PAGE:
How did the project come to fruition? What obstacles did you have to overcome?

Tropics of Meta has really come to fruition through the unstinting effort of our editors and the generosity of dozens of contributors who freely shared their creative work over the years. It’s an extraordinary thing considering the fact that early-career scholars — nervously sweating the job market or awaiting decisions about promotion & tenure — have no definite assurance that this work will “count” for them in professional terms. We do believe that writing for ToM has redounded to the benefit of many of our contributors, though, as digital work is increasingly valued by the academy and the public at large. (Numerous contributors have had their pieces re-published widely by major news outlets worldwide, while others have found career opportunities in part because of their work for the site.)

One of our biggest challenges has been developing a collaborative structure and workflow that makes sure pieces get solicited, posts reviewed and edited, feedback given, books reviewed, pieces pushed out on social media, and so on. We’re all pretty allergic to having a hierarchical structure and did not want to recreate a little mini corporation, but having some kind of effective organizational communication is really a necessity. We’ve tried different ways of collaborating over the years (Gchat and Google Docs, Slack, and so on), and we’re still feeling our way through this even now. What has worked very well, though, is our current structure: senior editors and associate editors, who solicit new contributions, spearhead new projects, and edit and give feedback on posts; a larger team of senior writers who contribute frequently; and a digital content coordinator who focuses on our social media outreach.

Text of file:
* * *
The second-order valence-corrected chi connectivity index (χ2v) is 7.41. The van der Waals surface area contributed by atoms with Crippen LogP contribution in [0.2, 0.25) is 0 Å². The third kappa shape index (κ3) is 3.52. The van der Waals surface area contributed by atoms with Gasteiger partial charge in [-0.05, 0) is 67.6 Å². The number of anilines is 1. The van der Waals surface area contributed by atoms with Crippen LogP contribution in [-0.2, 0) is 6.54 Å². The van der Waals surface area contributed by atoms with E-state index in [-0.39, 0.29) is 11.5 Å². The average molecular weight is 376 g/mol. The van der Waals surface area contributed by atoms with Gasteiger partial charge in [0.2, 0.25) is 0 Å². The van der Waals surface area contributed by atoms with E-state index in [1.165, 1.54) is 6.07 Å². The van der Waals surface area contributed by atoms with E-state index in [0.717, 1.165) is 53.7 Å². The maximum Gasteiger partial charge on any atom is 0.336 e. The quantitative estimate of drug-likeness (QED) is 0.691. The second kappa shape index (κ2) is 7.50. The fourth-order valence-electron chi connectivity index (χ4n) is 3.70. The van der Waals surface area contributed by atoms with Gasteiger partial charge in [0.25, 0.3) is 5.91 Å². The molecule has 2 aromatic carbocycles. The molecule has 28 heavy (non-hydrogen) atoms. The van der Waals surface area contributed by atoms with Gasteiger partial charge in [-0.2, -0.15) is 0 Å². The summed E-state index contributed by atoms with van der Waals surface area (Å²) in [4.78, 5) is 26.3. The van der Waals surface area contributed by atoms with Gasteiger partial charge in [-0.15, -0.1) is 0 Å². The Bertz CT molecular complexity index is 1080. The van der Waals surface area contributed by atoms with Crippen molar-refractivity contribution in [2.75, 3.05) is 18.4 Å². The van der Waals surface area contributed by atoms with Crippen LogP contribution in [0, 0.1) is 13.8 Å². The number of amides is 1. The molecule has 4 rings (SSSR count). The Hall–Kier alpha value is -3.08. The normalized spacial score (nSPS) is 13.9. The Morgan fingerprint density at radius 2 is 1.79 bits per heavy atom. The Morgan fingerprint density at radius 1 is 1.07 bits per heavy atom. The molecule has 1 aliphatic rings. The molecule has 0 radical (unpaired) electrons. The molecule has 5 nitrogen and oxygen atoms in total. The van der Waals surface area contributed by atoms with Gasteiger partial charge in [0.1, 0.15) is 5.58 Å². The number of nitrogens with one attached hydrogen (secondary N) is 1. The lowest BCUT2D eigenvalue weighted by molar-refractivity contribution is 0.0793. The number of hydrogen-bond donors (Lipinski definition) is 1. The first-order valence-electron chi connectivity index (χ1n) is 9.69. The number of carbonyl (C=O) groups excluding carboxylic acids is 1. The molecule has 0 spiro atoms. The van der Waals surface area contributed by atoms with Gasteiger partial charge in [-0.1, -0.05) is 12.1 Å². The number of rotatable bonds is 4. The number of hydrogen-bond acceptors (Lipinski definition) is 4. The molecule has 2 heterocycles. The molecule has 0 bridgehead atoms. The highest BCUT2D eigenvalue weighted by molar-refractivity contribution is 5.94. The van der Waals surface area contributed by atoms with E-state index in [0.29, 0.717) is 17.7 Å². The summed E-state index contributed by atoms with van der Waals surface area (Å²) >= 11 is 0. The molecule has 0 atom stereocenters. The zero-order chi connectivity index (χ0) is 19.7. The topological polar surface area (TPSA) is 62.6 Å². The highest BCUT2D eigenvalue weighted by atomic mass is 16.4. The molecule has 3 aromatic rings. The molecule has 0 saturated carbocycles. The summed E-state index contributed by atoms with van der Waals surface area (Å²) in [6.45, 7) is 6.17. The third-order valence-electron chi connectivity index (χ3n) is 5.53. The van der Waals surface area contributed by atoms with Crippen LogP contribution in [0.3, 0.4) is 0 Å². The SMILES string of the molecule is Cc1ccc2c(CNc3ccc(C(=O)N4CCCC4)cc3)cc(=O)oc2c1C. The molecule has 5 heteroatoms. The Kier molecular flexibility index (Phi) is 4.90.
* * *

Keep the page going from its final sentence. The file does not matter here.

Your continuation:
Where do you hope it goes in the future?

With all these projects Tropics of Meta serves as a really important place-holder. Instead of waiting for the entire project to be done or for a digital collection to be created, we are able to improvise and build and share as we go. To use language from SEMAP’s East of East, in many ways our digital presence allows us to center the community and public and to remain in touch. The process itself is really important with or without a goal, but we are also always thinking about ways to translate the work into bigger projects of lasting significance, such as an actual digital archive or a book manuscript. For example, East of East: The Making of Greater Mexico, 1700-2017 (edited by Alex Cummings, Carribean Fragoza, Romeo Guzmán, and Ryan Reft) is currently under review at Rutgers University Press.